Nobody deserves to be a victim of child sexual abuse. Worldwide, 1 in 5 girls will be sexually abused during childhood. #ViolenceMustStop

Emotional Child Abuse Defined

Posted on  

SCAR

Raising awareness of emotional child abuse, its effects on adult survivors & the power of words on children

EMOTIONAL CHILD ABUSE DEFINED

“Emotional abuse is like brain washing in that it systematically wears away at the victim’s self-confidence, sense of self-worth, trust in their own perceptions, and self-concept. Whether it is done by constant berating and belittling, by intimidating, or under the guise of ‘guidance,’ ‘teaching,’ or ‘advice,’ the results are similar. Eventually, the recipient of the abuse loses all sense of self and remnants of personal value. Emotional abuse cuts to the very core of a person, creating scars that may be far deeper and more lasting than physical ones.” (University of Illinois, Counseling Center)

However, when people discuss child abuse, they often refer to the physical abuse and sexual abuse of children, both absolutely horrific types of abuse. All forms of child abuse are terrible… but the one that underpins them all—the abuse that often gets ignored—is emotional child abuse.

Emotional abuse is at the core of all major forms of abuse and neglect, is more damaging in its impact than acts of physical and sexual abuse alone, and requires special attention to disentangle it from physical and sexual acts of maltreatment.” (The Emotionally Abused and Neglected Child: Identification, Assessment and Intervention: A Practice Handbook)

Whereas physically abused and sexually abused children have the physical proof as witnesses to their abuse, the emotionally abused child often does not.

WHAT IS EMOTIONAL CHILD ABUSE?

“Emotional abuse is the systematic diminishment of another. It may be intentional or subconscious (or both), but it is always a course of conduct, not a single event. It is designed to reduce a child’s self-concept to where the victim considers himself unworthy—unworthy of respect, unworthy of friendship, unworthy of the natural birthright of children: love and protection.” (child advocate, lawyer, and author Andrew Vachss, You Carry the Cure in Your Own Heart essay)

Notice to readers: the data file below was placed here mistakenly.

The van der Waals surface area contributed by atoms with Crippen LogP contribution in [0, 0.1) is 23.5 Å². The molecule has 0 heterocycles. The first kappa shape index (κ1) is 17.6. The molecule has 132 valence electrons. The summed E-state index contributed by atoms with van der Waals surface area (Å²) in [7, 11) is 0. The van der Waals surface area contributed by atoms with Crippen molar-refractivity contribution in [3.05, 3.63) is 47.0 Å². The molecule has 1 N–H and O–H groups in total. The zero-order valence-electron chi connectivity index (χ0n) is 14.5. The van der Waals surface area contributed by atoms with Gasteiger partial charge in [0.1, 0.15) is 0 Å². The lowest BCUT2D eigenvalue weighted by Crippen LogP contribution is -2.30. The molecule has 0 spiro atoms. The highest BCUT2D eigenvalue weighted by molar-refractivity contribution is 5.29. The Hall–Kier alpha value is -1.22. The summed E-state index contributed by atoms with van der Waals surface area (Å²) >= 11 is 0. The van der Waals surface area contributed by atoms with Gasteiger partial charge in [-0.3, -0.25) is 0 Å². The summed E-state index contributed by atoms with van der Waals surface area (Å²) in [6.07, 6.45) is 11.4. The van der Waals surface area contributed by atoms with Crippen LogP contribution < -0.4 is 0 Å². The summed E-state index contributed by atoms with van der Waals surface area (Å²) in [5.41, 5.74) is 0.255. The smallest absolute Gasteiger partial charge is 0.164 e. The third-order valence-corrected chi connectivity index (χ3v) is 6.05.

Another definition by the National Society for the Prevention of Cruelty to Children is:

“Emotional abuse is the persistent emotional ill-treatment of a child such as to cause severe and persistent adverse effects on the child’s emotional development. It may involve conveying to children that they are worthless or unloved, inadequate, or valued only insofar as they meet the needs of another person. It may feature age or developmentally inappropriate expectations being imposed on children. It may involve causing children frequently to feel frightened or in danger, or the exploitation or corruption of children. Some level of emotional abuse is involved in all types of ill treatment of a child, though it may occur alone.” (Department of Health et al, 1999, p.5-6)

The words persistent and systematic are crucial to the definition of child abuse. Emotional child abuse isn’t a parent telling his child once, “Why did you spill the juice? Don’t do that again!”

Emotional abuse is systematic. It’s a consistent destructive force in a child’s life. For example, an emotionally abusive parent will tell a child,“Why did you spill the juice? You are so clumsy…” and then, at some point in time (close enough to be linked to the first event), “You spilled something again? Can’t you ever do something right?” and then later, again at another point close enough in memory that the child ties it together, “You are always spilling things because you’re not careful. You don’t pay attention. You’re always messing things up.” And so on…

In time, the emotionally abused child adopts the phrase into his or her memory as something that defines them: “I am always messing up. I don’t pay attention. I am not careful.” He takes the words as a description of who he is… and the phrases will come back to him often.

All the destructive words, whether encased in subtle phrasing or baldly hurtful, will become part of the child’s “self talk.” The words will become truths to the child.

To find out more about the different types of emotional child abuse, visit this page.


Just waking up to the fact you had an emotionally abusive childhood?  This 92-page PDF can help you during this difficult time. For just $7.99, you receive What Really Happened: Finding Out You Had an Emotionally Abusive Childhood (and Tips for Healing).